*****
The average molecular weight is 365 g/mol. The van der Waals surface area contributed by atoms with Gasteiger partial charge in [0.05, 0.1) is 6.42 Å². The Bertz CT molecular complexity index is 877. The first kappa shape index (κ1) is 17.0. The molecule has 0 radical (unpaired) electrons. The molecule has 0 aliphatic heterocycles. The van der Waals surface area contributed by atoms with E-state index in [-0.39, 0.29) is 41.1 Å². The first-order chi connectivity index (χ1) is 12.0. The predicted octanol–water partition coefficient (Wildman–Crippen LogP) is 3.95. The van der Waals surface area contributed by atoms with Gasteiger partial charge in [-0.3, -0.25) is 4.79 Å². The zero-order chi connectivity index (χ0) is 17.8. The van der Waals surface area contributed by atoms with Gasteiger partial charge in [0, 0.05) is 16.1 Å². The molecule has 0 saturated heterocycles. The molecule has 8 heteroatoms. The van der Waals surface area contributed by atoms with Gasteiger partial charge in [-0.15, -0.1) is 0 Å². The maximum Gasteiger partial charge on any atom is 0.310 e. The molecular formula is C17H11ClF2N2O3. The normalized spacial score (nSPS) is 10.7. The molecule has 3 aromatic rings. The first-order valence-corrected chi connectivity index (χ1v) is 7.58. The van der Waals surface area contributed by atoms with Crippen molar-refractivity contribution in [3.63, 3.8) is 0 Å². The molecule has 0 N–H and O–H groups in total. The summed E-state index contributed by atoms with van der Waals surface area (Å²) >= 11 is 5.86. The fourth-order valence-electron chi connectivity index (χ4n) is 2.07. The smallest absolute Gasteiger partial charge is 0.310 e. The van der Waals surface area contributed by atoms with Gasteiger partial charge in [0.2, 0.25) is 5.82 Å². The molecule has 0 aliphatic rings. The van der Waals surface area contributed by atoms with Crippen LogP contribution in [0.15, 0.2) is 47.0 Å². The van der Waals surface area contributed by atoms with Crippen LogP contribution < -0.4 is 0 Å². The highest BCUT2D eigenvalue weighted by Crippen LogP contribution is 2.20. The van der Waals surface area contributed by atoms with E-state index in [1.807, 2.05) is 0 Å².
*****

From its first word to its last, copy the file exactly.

The average molecular weight is 365 g/mol. The van der Waals surface area contributed by atoms with Gasteiger partial charge in [0.05, 0.1) is 6.42 Å². The Bertz CT molecular complexity index is 877. The first kappa shape index (κ1) is 17.0. The molecule has 0 radical (unpaired) electrons. The molecule has 0 aliphatic heterocycles. The van der Waals surface area contributed by atoms with E-state index in [-0.39, 0.29) is 41.1 Å². The first-order chi connectivity index (χ1) is 12.0. The predicted octanol–water partition coefficient (Wildman–Crippen LogP) is 3.95. The van der Waals surface area contributed by atoms with Gasteiger partial charge in [-0.3, -0.25) is 4.79 Å². The zero-order chi connectivity index (χ0) is 17.8. The van der Waals surface area contributed by atoms with Gasteiger partial charge in [0, 0.05) is 16.1 Å². The molecule has 0 saturated heterocycles. The molecule has 8 heteroatoms. The van der Waals surface area contributed by atoms with Gasteiger partial charge in [-0.15, -0.1) is 0 Å². The maximum Gasteiger partial charge on any atom is 0.310 e. The molecular formula is C17H11ClF2N2O3. The normalized spacial score (nSPS) is 10.7. The molecule has 3 aromatic rings. The first-order valence-corrected chi connectivity index (χ1v) is 7.58. The van der Waals surface area contributed by atoms with Crippen molar-refractivity contribution in [3.63, 3.8) is 0 Å². The molecule has 0 N–H and O–H groups in total. The summed E-state index contributed by atoms with van der Waals surface area (Å²) >= 11 is 5.86. The fourth-order valence-electron chi connectivity index (χ4n) is 2.07. The smallest absolute Gasteiger partial charge is 0.310 e. The van der Waals surface area contributed by atoms with Gasteiger partial charge in [0.2, 0.25) is 5.82 Å². The molecule has 0 aliphatic rings. The van der Waals surface area contributed by atoms with Crippen LogP contribution in [0.15, 0.2) is 47.0 Å². The van der Waals surface area contributed by atoms with Crippen LogP contribution < -0.4 is 0 Å². The highest BCUT2D eigenvalue weighted by Crippen LogP contribution is 2.20. The van der Waals surface area contributed by atoms with E-state index in [1.807, 2.05) is 0 Å².